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Eclipse Over Texas: Live From Waco To Celebrate April 8, 2024 Total Solar Eclipse
by Staff Writers
Washington DC (SPX) Apr 08, 2022

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A total solar eclipse will take place on April 8, 2024 and Texas is an ideal location for viewing this rare celestial display. Lowell Observatory is teaming with the City of Waco, Baylor University, and Discovery on a public event, Eclipse Over Texas 2024. This will include an onsite celebration at Baylor University's McLane Stadium in Waco, as well as virtual programming that people around the world may view.

"If you missed experiencing totality during the 2017 Great American Eclipse, you have another chance in 2024 to see for yourself the silvery filaments of the solar corona emanating from the velvet hole in the sky that is left when the Moon fully eclipses the Sun," said Dr. Danielle Adams, Chief Marketing and Revenue Officer at Lowell Observatory.

Eclipse Over Texas: Live from Waco will consist of presentations by astronomers and science educators, interactive activities, and safe telescope viewing of the Sun as it progresses through the eclipse. The partial phase of the solar eclipse will begin at 12:20 pm CDT, as seen from Waco, Texas. The Sun's surface will gradually be covered until totality begins at 1:38 pm CDT. This will last for four minutes and 13 seconds, after which the Sun will begin its gradual move out of the Moon's shadow, ending at 2 pm CDT.

Discovery will broadcast the event on their linear and digital networks. "There is nothing like the collective experience of a moment like this to bring the world together. It's important to document these times to capture the feeling for years to come," said Scott Lewers, Executive Vice President of Multiplatform Programming, Factual and Head of Content, Science. "Discovery is excited to collaborate with Lowell Observatory, the City of Waco, and Baylor University to bring this moment in time to people around the world."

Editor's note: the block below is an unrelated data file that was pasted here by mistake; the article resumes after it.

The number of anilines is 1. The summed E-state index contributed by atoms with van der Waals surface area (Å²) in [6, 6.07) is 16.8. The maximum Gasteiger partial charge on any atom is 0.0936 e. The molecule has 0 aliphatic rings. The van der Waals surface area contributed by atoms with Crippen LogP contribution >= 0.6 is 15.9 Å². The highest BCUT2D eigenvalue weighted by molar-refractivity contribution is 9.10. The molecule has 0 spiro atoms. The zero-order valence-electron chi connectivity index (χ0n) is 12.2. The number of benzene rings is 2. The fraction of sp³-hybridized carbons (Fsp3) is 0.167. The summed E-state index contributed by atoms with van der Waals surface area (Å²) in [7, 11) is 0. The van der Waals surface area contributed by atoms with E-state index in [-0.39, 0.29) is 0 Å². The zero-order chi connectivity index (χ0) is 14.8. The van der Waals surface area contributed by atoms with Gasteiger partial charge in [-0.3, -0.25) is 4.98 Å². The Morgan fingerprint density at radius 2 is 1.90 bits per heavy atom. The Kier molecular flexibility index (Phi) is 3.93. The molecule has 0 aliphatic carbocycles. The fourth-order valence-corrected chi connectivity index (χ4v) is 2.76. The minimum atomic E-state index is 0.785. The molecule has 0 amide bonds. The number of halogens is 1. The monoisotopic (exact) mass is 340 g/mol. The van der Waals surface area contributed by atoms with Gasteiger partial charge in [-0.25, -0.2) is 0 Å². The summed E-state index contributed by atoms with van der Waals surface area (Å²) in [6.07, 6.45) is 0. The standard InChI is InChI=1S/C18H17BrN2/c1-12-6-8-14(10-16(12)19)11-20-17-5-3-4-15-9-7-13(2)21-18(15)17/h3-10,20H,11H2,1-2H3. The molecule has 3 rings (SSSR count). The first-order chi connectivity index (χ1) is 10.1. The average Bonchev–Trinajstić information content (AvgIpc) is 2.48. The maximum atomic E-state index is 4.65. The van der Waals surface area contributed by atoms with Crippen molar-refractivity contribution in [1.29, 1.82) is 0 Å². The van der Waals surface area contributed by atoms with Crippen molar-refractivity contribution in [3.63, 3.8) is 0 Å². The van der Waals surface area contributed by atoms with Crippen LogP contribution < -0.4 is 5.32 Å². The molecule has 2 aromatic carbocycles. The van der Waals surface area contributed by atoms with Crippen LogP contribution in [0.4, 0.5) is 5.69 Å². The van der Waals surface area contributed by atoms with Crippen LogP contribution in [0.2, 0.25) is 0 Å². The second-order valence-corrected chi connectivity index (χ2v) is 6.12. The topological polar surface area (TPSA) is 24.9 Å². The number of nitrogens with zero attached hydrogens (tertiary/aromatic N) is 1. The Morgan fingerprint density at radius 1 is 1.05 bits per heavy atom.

Waco sits very close to the middle of the path of totality. This, combined with historically excellent weather in April, as well as easy accessibility, makes Waco an ideal location for an eclipse event. "The City of Waco looks forward to welcoming our residents and visitors in joining us in experiencing the 2024 total solar eclipse," said Dillon Meek, Mayor of the City of Waco. "Waco offers numerous amenities and activities, and we encourage those participating in this historic event to make it a long weekend and enjoy all that Waco has to offer."

Eclipse Over Texas: Live from Waco activities will take place on the South Plaza and Touchdown Alley areas of Baylor University's McLane Stadium, which is located on the banks of the Brazos River. Here, event participants will enjoy an unobstructed view of the Sun in the sky.

Members of Baylor University's Department of Physics will share this experience with local and international communities by hosting teacher training workshops and a scientific conference leading up to the April 8, 2024, event. Dr. Barbara Castanheira-Endl, Baylor Senior Lecturer of Physics, notes, "As a professional astronomer, I find that looking at stars through world-class telescopes can't approach the visceral experience of gazing at our Sun as it is eclipsed by the Moon."